Finding a healthy balance in life has never been an easy feat; however, during this turbulent time many are discovering creative solutions to proper nutrition, physical activity, and sleep. Just like stretching for flexibility and weight training for strength, there are also ways to keep your brain in shape. Memory plays an essential role in life, helping us to learn and adapt to the world around us. We use memory in every moment, whether it be for remembering friend’s birthdays, re-creating a recipe, or countless other aspects of our work and personal life.
Information that we take in is processed in three different stages: encoding, storage, and retrieval. The encoding process includes converting information into a construct (or formulation of new memories) that can be stored in the brain. Then the information is stored as either a long-term or short-term memory. Finally, information is available to be retrieved from storage.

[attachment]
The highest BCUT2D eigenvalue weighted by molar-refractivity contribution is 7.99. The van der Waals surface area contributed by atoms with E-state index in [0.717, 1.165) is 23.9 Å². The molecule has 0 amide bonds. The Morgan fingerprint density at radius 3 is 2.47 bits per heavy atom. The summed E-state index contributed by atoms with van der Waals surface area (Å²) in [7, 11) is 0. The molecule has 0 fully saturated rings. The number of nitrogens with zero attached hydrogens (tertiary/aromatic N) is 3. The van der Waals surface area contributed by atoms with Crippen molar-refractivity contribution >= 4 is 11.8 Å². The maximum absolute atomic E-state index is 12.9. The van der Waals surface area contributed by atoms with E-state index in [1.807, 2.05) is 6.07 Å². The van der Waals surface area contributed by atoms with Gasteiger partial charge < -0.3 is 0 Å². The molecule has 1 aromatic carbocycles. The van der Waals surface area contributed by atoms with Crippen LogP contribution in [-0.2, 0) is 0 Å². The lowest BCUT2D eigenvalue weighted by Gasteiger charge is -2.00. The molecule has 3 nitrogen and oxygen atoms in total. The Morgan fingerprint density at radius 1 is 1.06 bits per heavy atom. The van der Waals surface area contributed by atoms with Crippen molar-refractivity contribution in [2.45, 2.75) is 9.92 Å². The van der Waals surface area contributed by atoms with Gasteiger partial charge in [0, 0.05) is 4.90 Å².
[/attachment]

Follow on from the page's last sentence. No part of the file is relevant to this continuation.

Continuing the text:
There are a number of ways we can facilitate this process and enhance our ability to recall information. In this piece, we will offer at-home strategies for boosting brain health, as well as specific techniques for memorizing short-term and long-term memories and information. Whether you’re a student who wants to ace a test or an employee who wants to memorize facts and figures for a presentation, brain health is important for life success. Keep reading below for tips to promote brain health.
- Eat Right: Consuming a balanced diet that includes healthy fats and natural sugar (glucose)—and limits saturated fat, refined sugar, and alcohol—may be best for promoting long-term memory function.